I read your blog. What does the first phase of your rehab here entail?
The first phase is basically a trial. It entails a number of things. ... There's a one-week preparation and a one-week post-trial. For four weeks, I basically have three massage(s) a week, combined with water massage--which is called Feldenkrais functional integration. ... Basically, that's just having different parts of your body moved slowly. The idea is to get better awareness of holding patterns. Sometimes, muscles tighten up unnecessarily when there's no damage or pain in response to pain in another area.
How long do these physical exercises take each day?
I start off in the morning; breathing exercises are very important for me. You know, the whole crux of this for me is the combination of all of these things and the intensity of it. I'm trying to gauge at this point if a small improvement is possible, so I can say on that basis if this will be worthwhile over six months. From what I've gained so far, I'm absolutely certain that over six months, I can make a dramatic change, at least in the areas that aren't directly affected: in my lower back, which is very, very tight as a response to the hip-joint damage; and then my neck and my shoulders. All of this will help open up the hip joints to be worked on.
How did this all start?
I've been on crutches for nine years. After about three or four of those years, I basically quit (rehabilitation) completely. For the first three years, all I thought about was recovering. ... All I thought about was how to get off crutches and how to feel better. ... It didn't get me to where I wanted to go, and I just became financially and psychologically exhausted. So I just needed to stop. ... For about four years, up until I started again thinking about my rehab and proactively doing different therapies, I just did nonprofit work with different children's organizations. I really just gave myself a complete psychological break from it. Over the course of that time, I didn't do any exercises. ... I don't take any medication. I didn't take any vitamins or supplements. It was just a normal junk-food diet and drinking all the time, which is good--it's a good release; it's a medicine in itself. (Laughs.) ... So essentially, this (rehabilitation effort in Tucson) is just getting back into this and trying to get a clear picture in my mind of what type of therapies will actually provide some type of benefit.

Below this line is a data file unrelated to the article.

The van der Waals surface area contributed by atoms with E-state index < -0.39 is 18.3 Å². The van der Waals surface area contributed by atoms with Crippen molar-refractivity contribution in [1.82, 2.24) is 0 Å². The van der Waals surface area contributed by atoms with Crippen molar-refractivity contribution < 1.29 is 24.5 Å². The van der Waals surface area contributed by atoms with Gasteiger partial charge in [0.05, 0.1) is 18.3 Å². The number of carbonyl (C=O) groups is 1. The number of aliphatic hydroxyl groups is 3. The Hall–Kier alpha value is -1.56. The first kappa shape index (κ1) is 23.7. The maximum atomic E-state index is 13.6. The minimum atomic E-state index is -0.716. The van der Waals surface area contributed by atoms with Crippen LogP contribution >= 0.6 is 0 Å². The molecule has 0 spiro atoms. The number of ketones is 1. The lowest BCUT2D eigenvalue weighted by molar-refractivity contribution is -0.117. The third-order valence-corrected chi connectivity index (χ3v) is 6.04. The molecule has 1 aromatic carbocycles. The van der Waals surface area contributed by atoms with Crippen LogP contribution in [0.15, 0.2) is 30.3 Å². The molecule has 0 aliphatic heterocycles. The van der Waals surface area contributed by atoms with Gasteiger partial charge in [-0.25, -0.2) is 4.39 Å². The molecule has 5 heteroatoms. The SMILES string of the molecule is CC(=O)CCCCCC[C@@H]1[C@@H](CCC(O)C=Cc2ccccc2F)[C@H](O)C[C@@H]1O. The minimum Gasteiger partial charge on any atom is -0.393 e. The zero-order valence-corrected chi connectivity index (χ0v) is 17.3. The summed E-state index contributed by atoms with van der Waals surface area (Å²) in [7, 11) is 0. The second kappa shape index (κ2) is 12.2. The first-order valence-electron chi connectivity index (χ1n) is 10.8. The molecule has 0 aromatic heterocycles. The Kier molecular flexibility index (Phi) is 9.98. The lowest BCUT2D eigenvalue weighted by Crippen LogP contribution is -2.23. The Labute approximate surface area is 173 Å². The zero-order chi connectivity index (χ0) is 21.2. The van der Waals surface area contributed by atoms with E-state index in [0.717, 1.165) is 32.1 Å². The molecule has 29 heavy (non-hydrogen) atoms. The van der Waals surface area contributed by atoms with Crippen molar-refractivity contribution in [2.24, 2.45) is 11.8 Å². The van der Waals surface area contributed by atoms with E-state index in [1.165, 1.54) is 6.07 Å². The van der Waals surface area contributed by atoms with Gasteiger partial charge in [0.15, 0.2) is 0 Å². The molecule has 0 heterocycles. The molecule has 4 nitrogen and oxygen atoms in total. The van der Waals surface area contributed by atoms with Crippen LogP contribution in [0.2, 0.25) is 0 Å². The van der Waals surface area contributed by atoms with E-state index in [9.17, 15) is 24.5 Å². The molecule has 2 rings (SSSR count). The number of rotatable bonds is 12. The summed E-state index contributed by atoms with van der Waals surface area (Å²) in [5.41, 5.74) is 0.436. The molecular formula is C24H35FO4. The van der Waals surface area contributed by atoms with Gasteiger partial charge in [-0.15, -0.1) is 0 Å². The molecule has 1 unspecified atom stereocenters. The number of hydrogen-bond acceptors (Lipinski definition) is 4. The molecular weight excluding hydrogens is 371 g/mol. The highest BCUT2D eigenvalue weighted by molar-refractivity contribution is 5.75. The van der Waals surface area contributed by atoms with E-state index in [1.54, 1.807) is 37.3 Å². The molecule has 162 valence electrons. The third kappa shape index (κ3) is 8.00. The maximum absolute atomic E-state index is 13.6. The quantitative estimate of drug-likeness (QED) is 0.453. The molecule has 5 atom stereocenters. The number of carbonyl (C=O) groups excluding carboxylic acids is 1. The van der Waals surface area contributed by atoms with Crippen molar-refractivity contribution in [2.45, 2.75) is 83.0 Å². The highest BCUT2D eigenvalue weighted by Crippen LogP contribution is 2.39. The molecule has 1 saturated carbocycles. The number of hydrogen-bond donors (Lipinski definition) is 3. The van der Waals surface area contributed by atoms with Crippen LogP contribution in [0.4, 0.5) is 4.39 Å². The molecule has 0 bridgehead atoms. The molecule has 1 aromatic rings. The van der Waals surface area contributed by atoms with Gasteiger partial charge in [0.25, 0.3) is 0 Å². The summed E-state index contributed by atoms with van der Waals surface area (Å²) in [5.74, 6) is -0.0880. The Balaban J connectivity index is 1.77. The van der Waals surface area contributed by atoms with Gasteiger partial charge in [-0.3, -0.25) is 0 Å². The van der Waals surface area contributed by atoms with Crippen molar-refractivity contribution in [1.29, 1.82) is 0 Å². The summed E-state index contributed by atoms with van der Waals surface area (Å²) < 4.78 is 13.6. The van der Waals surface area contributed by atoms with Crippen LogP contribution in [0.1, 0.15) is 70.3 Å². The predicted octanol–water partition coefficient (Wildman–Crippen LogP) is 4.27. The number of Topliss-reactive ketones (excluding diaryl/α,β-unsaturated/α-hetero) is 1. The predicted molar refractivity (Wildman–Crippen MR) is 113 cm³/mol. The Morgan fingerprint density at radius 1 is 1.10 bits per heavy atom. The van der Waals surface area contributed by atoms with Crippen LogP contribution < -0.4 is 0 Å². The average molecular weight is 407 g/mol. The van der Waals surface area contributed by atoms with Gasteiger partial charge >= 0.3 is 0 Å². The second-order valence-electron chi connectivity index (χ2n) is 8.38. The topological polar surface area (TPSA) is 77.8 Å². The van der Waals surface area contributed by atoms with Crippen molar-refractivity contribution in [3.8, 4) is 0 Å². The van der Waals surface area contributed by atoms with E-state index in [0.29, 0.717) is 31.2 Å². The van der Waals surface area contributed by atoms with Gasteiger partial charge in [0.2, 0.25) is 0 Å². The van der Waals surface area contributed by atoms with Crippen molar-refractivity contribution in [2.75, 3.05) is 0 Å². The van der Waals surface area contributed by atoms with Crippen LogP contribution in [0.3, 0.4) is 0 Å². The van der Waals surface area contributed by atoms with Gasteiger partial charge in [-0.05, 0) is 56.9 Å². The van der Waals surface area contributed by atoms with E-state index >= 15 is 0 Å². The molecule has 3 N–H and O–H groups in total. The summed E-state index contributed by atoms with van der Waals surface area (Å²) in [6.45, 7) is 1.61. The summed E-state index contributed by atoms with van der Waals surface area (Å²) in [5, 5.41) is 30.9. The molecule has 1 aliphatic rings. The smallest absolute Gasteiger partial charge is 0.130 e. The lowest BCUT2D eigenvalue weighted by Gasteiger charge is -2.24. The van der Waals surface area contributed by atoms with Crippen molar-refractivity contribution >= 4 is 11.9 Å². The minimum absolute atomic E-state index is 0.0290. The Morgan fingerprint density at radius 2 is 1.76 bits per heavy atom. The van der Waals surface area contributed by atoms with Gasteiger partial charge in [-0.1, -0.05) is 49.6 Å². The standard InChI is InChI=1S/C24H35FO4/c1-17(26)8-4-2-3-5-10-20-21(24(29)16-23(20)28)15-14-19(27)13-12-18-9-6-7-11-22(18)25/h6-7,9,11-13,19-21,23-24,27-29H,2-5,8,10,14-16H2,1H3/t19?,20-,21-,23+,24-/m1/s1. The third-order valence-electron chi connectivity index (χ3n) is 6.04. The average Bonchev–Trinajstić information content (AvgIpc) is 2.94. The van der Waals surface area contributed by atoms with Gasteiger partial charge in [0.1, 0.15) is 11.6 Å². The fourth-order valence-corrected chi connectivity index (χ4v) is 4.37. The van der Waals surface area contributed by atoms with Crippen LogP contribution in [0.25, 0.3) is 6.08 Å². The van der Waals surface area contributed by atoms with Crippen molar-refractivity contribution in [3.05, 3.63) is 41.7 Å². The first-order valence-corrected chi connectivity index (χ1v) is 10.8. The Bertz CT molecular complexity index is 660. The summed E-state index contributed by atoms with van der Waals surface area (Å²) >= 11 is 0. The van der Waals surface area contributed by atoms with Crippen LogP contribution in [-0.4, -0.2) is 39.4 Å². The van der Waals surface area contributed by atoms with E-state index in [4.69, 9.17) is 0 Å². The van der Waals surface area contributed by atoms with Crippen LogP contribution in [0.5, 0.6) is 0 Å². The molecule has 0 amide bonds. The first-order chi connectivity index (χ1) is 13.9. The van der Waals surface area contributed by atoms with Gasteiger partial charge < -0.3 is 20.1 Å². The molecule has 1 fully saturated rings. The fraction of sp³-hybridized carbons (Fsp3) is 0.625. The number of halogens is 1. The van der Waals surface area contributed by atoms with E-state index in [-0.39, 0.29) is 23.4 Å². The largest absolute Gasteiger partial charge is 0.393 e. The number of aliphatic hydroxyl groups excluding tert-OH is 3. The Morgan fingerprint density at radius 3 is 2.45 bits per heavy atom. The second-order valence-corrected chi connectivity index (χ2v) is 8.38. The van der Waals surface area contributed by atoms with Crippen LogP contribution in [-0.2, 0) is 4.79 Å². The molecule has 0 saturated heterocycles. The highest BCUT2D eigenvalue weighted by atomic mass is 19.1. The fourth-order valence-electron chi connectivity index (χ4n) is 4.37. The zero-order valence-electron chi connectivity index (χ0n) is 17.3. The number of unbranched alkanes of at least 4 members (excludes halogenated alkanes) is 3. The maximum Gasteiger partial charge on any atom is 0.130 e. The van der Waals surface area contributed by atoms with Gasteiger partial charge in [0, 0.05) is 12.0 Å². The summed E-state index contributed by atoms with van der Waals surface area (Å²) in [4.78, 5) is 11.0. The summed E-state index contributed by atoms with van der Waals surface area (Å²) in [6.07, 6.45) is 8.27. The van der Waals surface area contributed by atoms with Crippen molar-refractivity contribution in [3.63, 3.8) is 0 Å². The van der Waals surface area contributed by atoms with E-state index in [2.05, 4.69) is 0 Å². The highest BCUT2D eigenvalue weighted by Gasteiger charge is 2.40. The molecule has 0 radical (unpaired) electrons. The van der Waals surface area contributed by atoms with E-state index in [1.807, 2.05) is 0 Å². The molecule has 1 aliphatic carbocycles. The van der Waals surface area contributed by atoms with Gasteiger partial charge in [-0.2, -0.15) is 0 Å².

I was here first in 1999, so I had a kind of frame of reference for the place. I knew it. The heat, I suppose, was one thing. Probably one of the basic reasons is that it's pretty cheap compared to other places in the world, maybe with the exception of Australia. I have one of my friends here. I live in his parents' house; they rent it out to us. My friend, he's my driver as well. He brings me essentially everywhere, so that's one of the factors. ... And then a former CNN producer, who's like a freelancer for Fox News and CNN, he's my cameraman here. I met him in Russia while he was doing a documentary about the street kids I worked with in Russia.
Tell me about the documentary.
The film is called Walking, and it started filming in December 2005. I work with a number of people, so essentially I'm the boss, but only so much in a creative control-type situation. ... It's important for me to have that, because it's my story. It's almost like writing an autobiography. ... The film is basically tracking my attempts to rehabilitate fully. I'm so confident that it's going to happen that I want there to be a film--not that I have any message other than take responsibility for your life, you know, and keep going; just keep doing it if you think this is the right thing to do. Even if someone is a paraplegic, I think it's better to live with a fighting spirit and fail than to sit on your ass and be depressed.